With a 92-plant, 20-state fleet of predominantly natural gas-fired electric generation plants, Calpine Corp. CEO Jack Fusco on Tuesday predicted opportunities for his company on continuing low gas prices and an increasing number of coal-fired plants being retired.
Speaking at the Barclay Capital CEO Energy-Power Conference in New York City, Fusco said more than 40,000 MW of coal-fired plants have been identified for retirement, and that is “just the tip of the iceberg.”
“I like a low-priced gas environment,” he said. “I like having gas prices at the $4[/MMBtu] range for the foreseeable future. I don’t have to worry about a competitive threat [from coal].”
With the low gas prices and after four years of tightening up Calpine’s internal operations following a Chapter 11 bankruptcy reorganization, the independent power producer now is “ready to break out.”
Four years ago the expectation was for more stringent environmental regulations to drive gas-to-coal switching, Fusco noted. Now it is more a matter or price.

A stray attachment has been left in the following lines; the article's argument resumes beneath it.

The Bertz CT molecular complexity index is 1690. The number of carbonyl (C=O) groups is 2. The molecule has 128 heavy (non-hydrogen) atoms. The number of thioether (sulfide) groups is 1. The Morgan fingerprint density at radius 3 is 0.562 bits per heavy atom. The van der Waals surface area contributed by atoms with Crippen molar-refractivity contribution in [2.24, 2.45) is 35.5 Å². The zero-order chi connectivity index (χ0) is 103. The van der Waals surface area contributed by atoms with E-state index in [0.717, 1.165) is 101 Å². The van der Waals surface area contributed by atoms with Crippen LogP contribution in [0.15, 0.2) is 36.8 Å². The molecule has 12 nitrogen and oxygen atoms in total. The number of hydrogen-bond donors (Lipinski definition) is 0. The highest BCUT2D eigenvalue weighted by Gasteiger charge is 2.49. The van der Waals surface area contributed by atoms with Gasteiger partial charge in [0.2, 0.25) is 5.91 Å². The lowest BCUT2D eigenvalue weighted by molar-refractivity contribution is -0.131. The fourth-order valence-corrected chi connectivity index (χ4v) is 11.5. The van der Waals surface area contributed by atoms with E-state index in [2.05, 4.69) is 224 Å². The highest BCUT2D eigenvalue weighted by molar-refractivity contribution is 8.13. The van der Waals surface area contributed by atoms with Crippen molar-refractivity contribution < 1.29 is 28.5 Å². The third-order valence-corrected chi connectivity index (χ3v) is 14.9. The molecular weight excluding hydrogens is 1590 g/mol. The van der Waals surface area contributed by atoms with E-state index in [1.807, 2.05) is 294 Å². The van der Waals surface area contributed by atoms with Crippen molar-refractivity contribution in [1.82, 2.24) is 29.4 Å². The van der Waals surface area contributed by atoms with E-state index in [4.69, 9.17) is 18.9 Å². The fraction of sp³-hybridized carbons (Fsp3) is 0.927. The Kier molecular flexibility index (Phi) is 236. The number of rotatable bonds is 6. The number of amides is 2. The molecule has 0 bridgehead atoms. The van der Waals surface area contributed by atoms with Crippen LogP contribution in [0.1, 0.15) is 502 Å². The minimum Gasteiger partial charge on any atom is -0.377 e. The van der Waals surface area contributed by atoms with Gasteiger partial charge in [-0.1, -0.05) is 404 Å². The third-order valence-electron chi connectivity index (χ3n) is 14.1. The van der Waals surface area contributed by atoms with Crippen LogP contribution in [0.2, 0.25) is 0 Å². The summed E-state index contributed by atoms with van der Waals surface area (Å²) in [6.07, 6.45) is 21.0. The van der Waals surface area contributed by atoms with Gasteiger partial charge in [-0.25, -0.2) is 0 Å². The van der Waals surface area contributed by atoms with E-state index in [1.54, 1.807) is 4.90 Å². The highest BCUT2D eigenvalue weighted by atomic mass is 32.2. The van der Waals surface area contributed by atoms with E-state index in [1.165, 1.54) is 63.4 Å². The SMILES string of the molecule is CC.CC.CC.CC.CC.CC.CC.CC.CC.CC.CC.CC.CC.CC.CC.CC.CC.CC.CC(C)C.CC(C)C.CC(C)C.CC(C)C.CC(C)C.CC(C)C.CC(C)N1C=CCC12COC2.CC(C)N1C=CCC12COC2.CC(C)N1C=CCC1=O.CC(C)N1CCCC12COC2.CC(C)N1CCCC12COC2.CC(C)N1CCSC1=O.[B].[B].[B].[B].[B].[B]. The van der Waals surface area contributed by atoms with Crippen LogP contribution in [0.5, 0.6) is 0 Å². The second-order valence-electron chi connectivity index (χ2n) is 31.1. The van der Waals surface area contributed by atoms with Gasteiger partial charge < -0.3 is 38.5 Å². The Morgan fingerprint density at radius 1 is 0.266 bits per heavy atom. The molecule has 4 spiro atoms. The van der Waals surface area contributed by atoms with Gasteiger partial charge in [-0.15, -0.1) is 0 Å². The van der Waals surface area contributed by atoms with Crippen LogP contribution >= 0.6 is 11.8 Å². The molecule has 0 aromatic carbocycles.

“The low-priced gas environment has created an opportunity for Calpine and companies like ours against those companies that use solid fuels [coal, uranium, etc.]. Whether they are coal or uranium, they are under distress at these ultra-low gas prices.”
Fusco said the average age of the 40,000 MW of coal-fired generation slated for retirement is 58 years, which he called well beyond their useful lives. “The remaining coal fleet in North America average is well more than 40 years old, so it is fully depreciated and getting up in age.
“There are significantly more megawatts of power plants that are going to be replaced during the next few years, regardless of what environmental regulations come out.”
Two coal-fired units are slated to be mothballed in the Powder River Basin next year by a competitor, which Fusco said was another indication that coal-fired generation plants were “coming under a lot of pressure, and we think that is long overdue.”
The current situation is “an opportunity to grow” for Calpine. He said the power plant operator has to raise the overall efficiency level of its fleet and tap in more to the Texas power generation market, which he said was growing at about 3,000 MW annually.
“‘What’s going on in Texas?’ is probably the number one question we get,” said Fusco.
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